PLEASE NOTE: Even as dire and long standing as this horse’s situation was – her foot responded immediately to a correct trim. The foot is always ready and waiting to heal itself – no matter the circumstances. It does NOT take years.

The other three instances were much more heart breaking to me – because it was only the owners’ refusal to follow my advice that prevented the horses from achieving a full recovery. These owners refused to change their horses’ diets. One horse was nearly back to normal – sound, happy, hoof form coming along – and then spring came and the owner would not keep her off the grass, so she refoundered. Another was nearly 100% recovered as well when the owner switched hays – back to the one the horse considered to be candy – and then that mare too refoundered. The third was virtually the same story. Three horses who had become sound and were on their way to recovery but their owners’ unwillingness to keep them on a diet – and not a starvation diet – took precedence over the horse’s actual well being.

There is not a trim in the world that can make up for a diet too high in sugar.

After watching so many horses I’ve come to some conclusions regarding trimming. Conclusions that have been proven valid since the results are consistent and predictable.

First – the toe is the main problem. The majority of horses do not get enough exercise on abrasive enough ground to keep their toes maintained. As the toe grows, the hoof capsule becomes distorted, the heels are pulled forward, the sole thins and loses concavity, the heels begin to contract, the frog becomes weak, and separation of the hoof wall from the laminae will result to one degree or another – dependent on diet, toe length, and other environmental conditions.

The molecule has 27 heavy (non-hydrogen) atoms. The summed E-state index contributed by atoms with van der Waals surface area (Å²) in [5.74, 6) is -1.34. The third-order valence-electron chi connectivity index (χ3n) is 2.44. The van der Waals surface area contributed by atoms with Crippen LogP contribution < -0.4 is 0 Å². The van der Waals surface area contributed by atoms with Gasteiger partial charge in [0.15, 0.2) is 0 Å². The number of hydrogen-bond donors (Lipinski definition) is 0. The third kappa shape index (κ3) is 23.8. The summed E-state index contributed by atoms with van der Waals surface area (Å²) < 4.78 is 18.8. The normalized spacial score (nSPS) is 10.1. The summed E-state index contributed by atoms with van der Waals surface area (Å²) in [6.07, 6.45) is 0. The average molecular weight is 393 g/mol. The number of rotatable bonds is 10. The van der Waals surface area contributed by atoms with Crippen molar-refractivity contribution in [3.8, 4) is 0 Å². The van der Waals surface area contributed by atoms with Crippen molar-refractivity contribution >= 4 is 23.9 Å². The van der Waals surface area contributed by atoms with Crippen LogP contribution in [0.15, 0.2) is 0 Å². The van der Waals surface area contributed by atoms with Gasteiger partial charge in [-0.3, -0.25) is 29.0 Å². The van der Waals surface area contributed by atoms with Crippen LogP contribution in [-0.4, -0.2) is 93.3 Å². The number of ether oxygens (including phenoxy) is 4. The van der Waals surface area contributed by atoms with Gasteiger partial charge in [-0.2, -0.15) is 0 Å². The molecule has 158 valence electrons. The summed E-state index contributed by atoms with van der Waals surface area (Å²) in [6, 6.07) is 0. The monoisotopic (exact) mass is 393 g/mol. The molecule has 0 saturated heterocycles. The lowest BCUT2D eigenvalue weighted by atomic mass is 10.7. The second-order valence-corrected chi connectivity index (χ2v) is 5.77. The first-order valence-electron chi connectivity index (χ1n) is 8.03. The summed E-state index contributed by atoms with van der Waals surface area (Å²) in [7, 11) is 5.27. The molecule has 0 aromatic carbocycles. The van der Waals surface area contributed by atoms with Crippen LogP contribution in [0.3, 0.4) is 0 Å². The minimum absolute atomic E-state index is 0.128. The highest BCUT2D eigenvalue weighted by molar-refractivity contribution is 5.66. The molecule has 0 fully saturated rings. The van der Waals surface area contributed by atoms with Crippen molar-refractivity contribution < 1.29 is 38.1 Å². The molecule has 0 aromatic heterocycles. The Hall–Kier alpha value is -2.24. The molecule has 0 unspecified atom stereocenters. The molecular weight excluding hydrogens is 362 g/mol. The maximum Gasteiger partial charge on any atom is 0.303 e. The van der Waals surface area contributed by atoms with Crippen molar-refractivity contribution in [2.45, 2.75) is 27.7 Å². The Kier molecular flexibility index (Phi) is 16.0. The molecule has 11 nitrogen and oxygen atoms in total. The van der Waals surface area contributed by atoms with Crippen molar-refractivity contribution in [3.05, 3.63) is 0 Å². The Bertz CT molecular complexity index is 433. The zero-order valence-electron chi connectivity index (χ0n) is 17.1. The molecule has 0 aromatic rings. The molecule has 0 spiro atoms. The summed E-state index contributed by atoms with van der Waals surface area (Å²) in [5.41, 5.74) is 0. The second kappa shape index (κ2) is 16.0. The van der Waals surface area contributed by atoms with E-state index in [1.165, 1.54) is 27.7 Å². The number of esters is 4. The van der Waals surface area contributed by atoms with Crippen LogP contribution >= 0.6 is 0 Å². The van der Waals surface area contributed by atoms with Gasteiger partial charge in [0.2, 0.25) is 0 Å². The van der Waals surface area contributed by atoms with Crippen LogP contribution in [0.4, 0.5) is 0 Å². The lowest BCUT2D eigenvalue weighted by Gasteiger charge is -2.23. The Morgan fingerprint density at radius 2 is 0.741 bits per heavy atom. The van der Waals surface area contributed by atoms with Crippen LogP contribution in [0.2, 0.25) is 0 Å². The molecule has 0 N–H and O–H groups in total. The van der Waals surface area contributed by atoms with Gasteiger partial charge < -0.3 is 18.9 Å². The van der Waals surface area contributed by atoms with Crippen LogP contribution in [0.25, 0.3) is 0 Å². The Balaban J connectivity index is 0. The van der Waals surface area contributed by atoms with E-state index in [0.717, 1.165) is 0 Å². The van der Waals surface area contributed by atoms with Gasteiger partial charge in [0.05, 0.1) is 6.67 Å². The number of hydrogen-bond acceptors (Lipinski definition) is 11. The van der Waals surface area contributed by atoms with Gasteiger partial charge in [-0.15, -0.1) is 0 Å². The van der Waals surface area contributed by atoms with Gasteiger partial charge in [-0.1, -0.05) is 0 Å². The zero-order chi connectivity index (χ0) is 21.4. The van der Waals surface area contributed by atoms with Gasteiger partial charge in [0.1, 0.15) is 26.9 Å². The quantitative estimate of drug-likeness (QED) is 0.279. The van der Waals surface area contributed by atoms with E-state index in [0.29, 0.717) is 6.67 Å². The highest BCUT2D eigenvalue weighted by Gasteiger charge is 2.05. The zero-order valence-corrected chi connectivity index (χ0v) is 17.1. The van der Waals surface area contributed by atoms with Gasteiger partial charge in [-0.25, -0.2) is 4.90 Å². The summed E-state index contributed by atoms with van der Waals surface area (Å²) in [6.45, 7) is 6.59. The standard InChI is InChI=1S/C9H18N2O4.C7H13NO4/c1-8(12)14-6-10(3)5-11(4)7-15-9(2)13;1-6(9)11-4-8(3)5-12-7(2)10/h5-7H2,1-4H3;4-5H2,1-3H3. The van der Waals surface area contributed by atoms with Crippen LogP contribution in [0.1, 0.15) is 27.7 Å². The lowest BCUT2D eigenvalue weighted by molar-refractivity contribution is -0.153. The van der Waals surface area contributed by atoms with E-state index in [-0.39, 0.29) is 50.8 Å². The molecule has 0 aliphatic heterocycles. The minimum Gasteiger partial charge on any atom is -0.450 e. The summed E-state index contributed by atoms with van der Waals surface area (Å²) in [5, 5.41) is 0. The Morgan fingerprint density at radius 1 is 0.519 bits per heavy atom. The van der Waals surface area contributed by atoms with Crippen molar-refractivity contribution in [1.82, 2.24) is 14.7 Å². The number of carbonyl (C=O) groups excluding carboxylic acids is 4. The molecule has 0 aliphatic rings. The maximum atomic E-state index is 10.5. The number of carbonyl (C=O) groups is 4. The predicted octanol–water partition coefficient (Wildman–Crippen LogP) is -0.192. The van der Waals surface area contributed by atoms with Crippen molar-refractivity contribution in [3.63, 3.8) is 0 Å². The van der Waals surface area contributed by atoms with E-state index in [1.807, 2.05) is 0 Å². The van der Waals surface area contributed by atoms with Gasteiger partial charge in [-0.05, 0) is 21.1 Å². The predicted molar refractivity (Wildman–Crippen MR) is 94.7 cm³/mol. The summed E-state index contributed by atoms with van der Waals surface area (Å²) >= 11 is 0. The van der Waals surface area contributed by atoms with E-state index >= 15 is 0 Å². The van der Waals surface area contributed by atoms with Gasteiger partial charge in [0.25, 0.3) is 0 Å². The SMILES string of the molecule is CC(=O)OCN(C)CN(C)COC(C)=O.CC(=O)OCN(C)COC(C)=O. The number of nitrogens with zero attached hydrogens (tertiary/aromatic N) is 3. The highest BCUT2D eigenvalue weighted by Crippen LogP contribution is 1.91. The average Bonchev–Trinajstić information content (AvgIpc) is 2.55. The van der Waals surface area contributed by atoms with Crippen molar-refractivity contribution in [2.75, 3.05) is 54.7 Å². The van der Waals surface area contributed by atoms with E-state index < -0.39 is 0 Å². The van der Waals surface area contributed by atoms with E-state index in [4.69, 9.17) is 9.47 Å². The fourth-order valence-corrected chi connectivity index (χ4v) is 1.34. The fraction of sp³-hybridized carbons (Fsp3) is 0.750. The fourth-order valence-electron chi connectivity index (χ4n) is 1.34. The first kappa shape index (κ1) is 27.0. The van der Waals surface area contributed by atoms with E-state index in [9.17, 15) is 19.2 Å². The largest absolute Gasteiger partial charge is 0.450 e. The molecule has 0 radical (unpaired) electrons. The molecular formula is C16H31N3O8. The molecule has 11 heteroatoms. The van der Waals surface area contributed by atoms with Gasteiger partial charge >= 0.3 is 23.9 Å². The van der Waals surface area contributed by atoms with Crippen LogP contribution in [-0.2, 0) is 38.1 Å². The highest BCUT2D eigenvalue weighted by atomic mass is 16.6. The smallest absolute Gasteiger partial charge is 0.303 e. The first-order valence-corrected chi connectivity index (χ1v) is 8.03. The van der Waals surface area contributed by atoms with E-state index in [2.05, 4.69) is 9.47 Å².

Second – the frog is seldom truly healthy. This is a major reason why many horses seemingly cannot go without shoes. The frog should be wide, tough, without deep creases or any cracks, and should fill a good portion of the solar area.(See photos below.) Why frog health is so overlooked – even by vets - is a mystery to me. Skinny, weak frogs are NOT normal. They are a sign of either infection, really poor environment, lack of movement on the part of the horse – or all three.

Bad frog

Healthy Frog

Which frog do you think your horse would rather walk on?

When you see a truly healthy foot, it’s quite apparent that most are not healthy. How many feet have you seen that look like the one on the right?

Third – leave the heels alone. The heels will take care of themselves as the toe returns to where it belongs. Compare the two images below – one is a foundered foot, the other is a normal foot. Can you tell which foot is the foundered one? No – because the heels are NOT the problem. 


Compare the next two images – easy to tell which is which – and where is the problem? The toe. 

Foundered hoofNormal hoof

Can you see that the angle of the coffin bone is the same in each photo? There is no rotation of the coffin bone – the rotation is of the hoof capsule AWAY from the coffin bone. So easy to see – why is it not recognized by the majority of vets? Another mystery.

I differentiate the horse’s foot from the hoof capsule (hoof wall and sole). The internal structures of the horse’s foot (lateral cartilages, digital cushion, frog corium, laminae, blood vessels, etc) all have a very specific purpose. The hoof is intended to function in a very precise way. For those who want to read more – click here.

To me, the hoof capsule is a bionic shoe produced by the foot. If there is a problem with the “shoe” (or perhaps “hoof boot” would be a better analogy) the foot merely has to replace it. That is the job of the foot – not the hoof trimmer. The trimmer’s job is to keep the “boot” from becoming distorted and subsequently damaged. If the boot has already lost its shape, it’s the trimmer’s job to get the bad areas out of the way so a new boot can grow in with the perfect fit.

I tell my clients that a trim should mimic the effects of the ground on the hoof. What would the ground do if the horse were living where the ground was abrasive and hard?

So have patience and trust that the foot knows its job and is only waiting for help to heal itself and grow a healthy “boot”. Then be impatient – it does not take years!!